National Museum of Computing to hold live Enigma code-breaking demo with a Bombe

Turing-Welchman machine to do its thing – with original wartime operator present

The National Museum of Computing (TNMOC) is going to fire up its replica Enigma code-breaker to decrypt encoded messages sent from Poland – with an original wartime Bombe operator supervising the process.

The British museum's Bombe replica, recently moved into the original Block H building that housed the wartime Bombes, is a fully functional reproduction of the machines that broke Nazi Germany's Enigma ciphers during the Second World War.

The electro-mechanical computers were used to read military messages sent between high-ranking German commanders, giving Britain and its allies a vital insight into what the Germans were up to and what they were planning to do next.

As part of the World Computer Congress being held in Poland this Friday (21 September), the Bombe will be fired up and set to work decrypting messages sent from the eastern European country. While the machine does its work (this is 1940s technology, remember), participants in the conference will hear papers about cryptography, the Bombe and master codebreaker Alan Turing, who, along with Gordon Welchman, was one of the leading minds behind the creation of the original Bombes.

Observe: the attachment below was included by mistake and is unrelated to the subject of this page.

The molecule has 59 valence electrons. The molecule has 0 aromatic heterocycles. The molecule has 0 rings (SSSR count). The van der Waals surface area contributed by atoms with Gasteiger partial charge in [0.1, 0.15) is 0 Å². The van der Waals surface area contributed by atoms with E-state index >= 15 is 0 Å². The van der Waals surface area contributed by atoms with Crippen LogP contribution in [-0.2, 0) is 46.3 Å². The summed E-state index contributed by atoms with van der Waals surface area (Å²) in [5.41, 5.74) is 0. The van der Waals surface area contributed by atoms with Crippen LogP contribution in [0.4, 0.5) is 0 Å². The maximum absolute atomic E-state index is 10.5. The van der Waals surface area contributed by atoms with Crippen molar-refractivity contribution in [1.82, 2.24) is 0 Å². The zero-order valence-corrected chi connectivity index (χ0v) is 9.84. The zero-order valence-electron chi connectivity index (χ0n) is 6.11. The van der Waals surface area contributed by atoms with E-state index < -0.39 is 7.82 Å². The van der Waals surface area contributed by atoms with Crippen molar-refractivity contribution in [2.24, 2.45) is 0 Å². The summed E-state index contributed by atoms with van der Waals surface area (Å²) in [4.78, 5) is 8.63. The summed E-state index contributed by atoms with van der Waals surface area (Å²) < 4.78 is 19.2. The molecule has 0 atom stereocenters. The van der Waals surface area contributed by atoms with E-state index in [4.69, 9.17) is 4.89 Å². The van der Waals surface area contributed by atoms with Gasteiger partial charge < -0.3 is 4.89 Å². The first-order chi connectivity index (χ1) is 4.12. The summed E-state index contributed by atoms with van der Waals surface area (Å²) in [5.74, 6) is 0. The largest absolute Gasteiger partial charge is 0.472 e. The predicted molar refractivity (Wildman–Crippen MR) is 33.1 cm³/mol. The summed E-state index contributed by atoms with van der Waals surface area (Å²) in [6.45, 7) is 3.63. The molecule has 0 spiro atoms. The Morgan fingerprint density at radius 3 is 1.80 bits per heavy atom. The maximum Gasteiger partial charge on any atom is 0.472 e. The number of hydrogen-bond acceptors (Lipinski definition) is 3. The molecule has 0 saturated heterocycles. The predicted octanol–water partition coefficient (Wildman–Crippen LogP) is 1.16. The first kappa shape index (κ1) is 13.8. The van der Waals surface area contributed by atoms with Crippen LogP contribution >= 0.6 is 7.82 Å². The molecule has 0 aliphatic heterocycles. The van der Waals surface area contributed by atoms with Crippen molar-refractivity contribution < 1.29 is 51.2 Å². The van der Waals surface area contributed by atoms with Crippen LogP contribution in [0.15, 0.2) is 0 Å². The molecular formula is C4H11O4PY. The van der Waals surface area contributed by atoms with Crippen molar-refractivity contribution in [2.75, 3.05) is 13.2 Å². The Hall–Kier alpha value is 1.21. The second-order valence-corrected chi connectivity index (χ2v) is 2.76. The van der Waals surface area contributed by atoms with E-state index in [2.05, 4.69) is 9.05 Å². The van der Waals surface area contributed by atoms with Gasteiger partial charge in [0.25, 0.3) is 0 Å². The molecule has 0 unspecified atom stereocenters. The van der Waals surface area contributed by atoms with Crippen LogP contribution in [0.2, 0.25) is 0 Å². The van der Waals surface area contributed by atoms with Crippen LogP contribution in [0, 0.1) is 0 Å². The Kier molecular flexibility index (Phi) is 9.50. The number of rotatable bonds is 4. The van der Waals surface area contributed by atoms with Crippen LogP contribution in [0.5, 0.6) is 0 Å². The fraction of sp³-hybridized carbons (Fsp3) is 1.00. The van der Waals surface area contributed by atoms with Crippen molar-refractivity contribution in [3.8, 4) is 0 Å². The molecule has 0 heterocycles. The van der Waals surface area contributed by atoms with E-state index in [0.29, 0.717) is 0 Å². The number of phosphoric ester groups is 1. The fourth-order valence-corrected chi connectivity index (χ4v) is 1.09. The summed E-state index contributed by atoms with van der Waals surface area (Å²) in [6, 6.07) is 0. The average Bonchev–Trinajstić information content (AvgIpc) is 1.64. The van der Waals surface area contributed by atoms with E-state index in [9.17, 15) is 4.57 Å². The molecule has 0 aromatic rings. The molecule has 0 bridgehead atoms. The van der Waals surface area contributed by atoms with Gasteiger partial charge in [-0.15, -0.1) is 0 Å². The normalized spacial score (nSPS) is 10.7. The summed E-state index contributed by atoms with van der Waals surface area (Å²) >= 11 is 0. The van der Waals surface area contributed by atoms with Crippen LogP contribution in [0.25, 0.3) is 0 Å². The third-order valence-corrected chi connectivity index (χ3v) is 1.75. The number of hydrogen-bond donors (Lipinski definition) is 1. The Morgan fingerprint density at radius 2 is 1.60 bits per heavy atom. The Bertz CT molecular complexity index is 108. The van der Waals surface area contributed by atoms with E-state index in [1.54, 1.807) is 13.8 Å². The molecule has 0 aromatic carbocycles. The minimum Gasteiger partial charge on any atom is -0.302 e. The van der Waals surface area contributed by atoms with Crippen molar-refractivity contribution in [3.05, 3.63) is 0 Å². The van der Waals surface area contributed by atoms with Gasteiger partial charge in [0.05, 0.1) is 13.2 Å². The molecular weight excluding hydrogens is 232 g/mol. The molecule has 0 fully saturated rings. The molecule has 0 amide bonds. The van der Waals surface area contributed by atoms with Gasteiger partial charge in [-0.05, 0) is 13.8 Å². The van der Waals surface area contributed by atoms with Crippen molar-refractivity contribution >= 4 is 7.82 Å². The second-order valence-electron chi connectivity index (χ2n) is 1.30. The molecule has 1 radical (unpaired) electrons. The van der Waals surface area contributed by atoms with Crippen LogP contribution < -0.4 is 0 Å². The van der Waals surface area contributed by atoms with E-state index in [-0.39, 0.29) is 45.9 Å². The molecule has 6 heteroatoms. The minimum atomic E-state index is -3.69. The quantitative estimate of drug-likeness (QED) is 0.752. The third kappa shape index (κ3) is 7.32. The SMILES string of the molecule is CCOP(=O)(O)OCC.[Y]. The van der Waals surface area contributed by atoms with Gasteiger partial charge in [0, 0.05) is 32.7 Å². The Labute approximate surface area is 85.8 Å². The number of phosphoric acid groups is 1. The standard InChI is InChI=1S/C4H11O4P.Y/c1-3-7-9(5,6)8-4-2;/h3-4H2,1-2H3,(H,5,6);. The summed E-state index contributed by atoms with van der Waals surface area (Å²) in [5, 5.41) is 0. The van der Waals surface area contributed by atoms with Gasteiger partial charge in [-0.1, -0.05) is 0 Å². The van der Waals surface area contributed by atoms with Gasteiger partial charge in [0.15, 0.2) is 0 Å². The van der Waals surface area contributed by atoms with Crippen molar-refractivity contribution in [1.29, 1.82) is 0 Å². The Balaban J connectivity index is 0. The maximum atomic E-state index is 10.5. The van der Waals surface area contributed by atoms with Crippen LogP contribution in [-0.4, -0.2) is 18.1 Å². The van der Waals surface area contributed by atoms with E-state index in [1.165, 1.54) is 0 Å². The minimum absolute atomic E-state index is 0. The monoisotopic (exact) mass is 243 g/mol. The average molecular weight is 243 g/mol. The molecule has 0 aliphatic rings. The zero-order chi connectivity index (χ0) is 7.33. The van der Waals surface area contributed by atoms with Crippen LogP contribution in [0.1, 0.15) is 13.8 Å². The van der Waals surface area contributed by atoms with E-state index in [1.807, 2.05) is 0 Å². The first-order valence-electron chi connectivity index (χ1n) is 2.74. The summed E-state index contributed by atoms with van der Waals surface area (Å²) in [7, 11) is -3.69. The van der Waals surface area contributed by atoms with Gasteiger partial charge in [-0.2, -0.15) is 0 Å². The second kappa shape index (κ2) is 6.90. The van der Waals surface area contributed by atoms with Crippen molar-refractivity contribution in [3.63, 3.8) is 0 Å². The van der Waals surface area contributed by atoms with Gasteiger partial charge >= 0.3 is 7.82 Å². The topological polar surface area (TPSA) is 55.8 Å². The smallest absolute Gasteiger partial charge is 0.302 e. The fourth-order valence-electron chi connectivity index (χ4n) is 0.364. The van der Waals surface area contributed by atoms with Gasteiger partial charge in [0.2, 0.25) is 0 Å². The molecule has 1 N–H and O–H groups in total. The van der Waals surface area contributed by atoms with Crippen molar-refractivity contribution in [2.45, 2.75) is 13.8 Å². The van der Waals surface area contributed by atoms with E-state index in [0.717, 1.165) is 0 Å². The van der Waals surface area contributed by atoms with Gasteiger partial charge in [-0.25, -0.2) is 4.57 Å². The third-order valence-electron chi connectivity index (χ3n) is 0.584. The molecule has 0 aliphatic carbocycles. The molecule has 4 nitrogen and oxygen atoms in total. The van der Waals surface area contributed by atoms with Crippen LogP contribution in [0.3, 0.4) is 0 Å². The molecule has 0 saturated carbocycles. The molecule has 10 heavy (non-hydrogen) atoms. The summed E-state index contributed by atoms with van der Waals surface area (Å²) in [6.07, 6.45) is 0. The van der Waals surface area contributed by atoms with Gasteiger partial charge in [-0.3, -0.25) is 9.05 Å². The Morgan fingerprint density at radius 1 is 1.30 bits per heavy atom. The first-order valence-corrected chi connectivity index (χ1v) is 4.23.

Ruth Bourne, a wartime Bombe operator, will be present at TNMOC on the day to verify the process as the operators attempt to find the key to decrypt the message traffic.

The Bombe was built on codebreaking principles developed by Polish cryptanalysts in the very early stages of the Second World War, before that country was overrun by the invading German forces. Fleeing codebreakers took their knowledge to Britain, where what we now call GCHQ set to work adding to the Poles' efforts.

The Enigma machine was the main cipher machine used by German signallers. It worked through three – later four or five – rotor wheels that determined how plain-text messages were enciphered ready for transmissions. At the heart of the German signals process was the sending of the enciphered key setting twice at the beginning of each message. Repetition of letters in that key allowed British cryptanalysts to analyse the text and start building machines to decipher German messages, figuring out the wheel settings for each day.

Interested folk can watch the challenge live from around 0830 BST on Friday on the World Computing Congress website. ®

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